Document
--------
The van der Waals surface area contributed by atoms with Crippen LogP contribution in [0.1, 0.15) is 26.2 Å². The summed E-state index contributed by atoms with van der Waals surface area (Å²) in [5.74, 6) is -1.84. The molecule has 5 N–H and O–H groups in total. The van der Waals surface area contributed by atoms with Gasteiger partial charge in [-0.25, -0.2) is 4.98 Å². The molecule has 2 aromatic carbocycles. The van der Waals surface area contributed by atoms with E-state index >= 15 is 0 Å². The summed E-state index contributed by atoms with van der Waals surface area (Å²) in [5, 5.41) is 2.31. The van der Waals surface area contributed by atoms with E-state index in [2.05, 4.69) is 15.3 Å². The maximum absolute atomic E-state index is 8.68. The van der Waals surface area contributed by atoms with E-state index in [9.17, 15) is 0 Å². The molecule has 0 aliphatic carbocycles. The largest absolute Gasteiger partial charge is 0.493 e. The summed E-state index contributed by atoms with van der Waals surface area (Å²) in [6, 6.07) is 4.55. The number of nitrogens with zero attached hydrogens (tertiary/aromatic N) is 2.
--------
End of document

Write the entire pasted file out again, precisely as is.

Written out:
The van der Waals surface area contributed by atoms with Crippen LogP contribution in [0.1, 0.15) is 26.2 Å². The summed E-state index contributed by atoms with van der Waals surface area (Å²) in [5.74, 6) is -1.84. The molecule has 5 N–H and O–H groups in total. The van der Waals surface area contributed by atoms with Gasteiger partial charge in [-0.25, -0.2) is 4.98 Å². The molecule has 2 aromatic carbocycles. The van der Waals surface area contributed by atoms with E-state index >= 15 is 0 Å². The summed E-state index contributed by atoms with van der Waals surface area (Å²) in [5, 5.41) is 2.31. The van der Waals surface area contributed by atoms with E-state index in [2.05, 4.69) is 15.3 Å². The maximum absolute atomic E-state index is 8.68. The van der Waals surface area contributed by atoms with E-state index in [9.17, 15) is 0 Å². The molecule has 0 aliphatic carbocycles. The largest absolute Gasteiger partial charge is 0.493 e. The summed E-state index contributed by atoms with van der Waals surface area (Å²) in [6, 6.07) is 4.55. The number of nitrogens with zero attached hydrogens (tertiary/aromatic N) is 2.